*N standing to indicate the student did not complete course requirements
Academic Honesty and Student Conduct Policies: The Labour Studies Program follows SFU policy in relation to grading practices, grade appeals (Policy T 20.01) and academic honesty and student conduct procedures (S10.01‐S10.04). Unless otherwise informed by your instructor in writing, in graded written assignments you must cite the sources you rely on and include a bibliography/list of references, following an instructor-approved citation style. It is the responsibility of students to inform themselves of the content of SFU policies available on the SFU website.
Centre for Accessible Learning: Students with hidden or visible disabilities who believe they may need classroom or exam accommodations are encouraged to register with the SFU Centre for Accessible Learning (1250 Maggie Benston Centre) as soon as possible to ensure that they are eligible and that approved accommodations and services are implemented in a timely fashion.
Course readings will be available either online through the SFU electronic journals system or via Canvas.
ACADEMIC INTEGRITY: YOUR WORK, YOUR SUCCESS
SFU’s Academic Integrity web site http://www.sfu.ca/students/academicintegrity.html is filled with information on what is meant by academic dishonesty, where you can find resources to help with your studies and the consequences of cheating. Check out the site for more information and videos that help explain the issues in plain English.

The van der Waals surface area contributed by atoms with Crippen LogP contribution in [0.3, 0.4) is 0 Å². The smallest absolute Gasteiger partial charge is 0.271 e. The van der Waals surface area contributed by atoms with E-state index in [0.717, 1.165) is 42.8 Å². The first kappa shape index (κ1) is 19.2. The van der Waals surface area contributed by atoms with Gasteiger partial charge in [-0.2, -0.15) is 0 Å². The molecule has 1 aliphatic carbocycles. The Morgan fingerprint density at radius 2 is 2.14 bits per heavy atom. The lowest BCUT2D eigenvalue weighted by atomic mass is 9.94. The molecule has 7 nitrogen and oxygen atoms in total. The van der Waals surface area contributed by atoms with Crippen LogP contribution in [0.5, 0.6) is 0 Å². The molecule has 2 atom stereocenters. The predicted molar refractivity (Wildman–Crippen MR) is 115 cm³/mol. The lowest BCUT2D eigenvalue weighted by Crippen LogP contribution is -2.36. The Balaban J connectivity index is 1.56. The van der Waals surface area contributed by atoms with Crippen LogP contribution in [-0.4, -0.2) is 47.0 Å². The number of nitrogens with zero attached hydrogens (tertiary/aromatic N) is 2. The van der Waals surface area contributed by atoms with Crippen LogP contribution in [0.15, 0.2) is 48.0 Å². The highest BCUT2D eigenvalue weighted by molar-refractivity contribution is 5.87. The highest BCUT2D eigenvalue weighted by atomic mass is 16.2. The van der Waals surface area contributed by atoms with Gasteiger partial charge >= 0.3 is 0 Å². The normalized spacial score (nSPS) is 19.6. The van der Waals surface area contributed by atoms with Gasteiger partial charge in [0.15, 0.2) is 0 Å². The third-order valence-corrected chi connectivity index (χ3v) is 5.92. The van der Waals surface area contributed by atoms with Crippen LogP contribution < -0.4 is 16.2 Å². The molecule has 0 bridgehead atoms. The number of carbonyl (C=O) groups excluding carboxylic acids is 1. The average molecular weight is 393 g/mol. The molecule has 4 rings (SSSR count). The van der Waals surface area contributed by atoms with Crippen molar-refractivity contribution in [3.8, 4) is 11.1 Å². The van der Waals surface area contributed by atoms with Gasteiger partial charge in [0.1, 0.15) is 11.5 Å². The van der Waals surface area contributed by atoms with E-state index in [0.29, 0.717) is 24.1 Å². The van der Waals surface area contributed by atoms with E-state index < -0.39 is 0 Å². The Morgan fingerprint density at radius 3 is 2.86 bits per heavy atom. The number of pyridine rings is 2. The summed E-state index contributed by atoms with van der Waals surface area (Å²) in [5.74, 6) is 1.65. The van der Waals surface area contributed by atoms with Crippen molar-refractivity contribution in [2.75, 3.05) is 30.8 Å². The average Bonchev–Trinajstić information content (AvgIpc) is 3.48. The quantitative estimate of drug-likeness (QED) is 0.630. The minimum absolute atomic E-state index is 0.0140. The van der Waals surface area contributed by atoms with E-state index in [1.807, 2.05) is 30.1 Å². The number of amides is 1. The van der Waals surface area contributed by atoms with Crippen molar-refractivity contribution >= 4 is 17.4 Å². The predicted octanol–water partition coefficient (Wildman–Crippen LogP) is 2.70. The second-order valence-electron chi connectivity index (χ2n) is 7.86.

Each student is responsible for his or her conduct as it affects the University community. Academic dishonesty, in whatever form, is ultimately destructive of the values of the University. Furthermore, it is unfair and discouraging to the majority of students who pursue their studies honestly. Scholarly integrity is required of all members of the University. http://www.sfu.ca/policies/gazette/student/s10-01.html
TEACHING AT SFU IN SPRING 2022
Teaching at SFU in spring 2022 will involve primarily in-person instruction, with safety plans in place. Some courses will still be offered through remote methods, and if so, this will be clearly identified in the schedule of classes. You will also know at enrollment whether remote course components will be “live” (synchronous) or at your own pace (asynchronous).
Enrolling in a course acknowledges that you are able to attend in whatever format is required. You should not enroll in a course that is in-person if you are not able to return to campus, and should be aware that remote study may entail different modes of learning, interaction with your instructor, and ways of getting feedback on your work than may be the case for in-person classes.
Students with hidden or visible disabilities who may need class or exam accommodations, including in the context of remote learning, are advised to register with the SFU Centre for Accessible Learning (firstname.lastname@example.org or 778-782-3112) as early as possible in order to prepare for the spring 2022 term.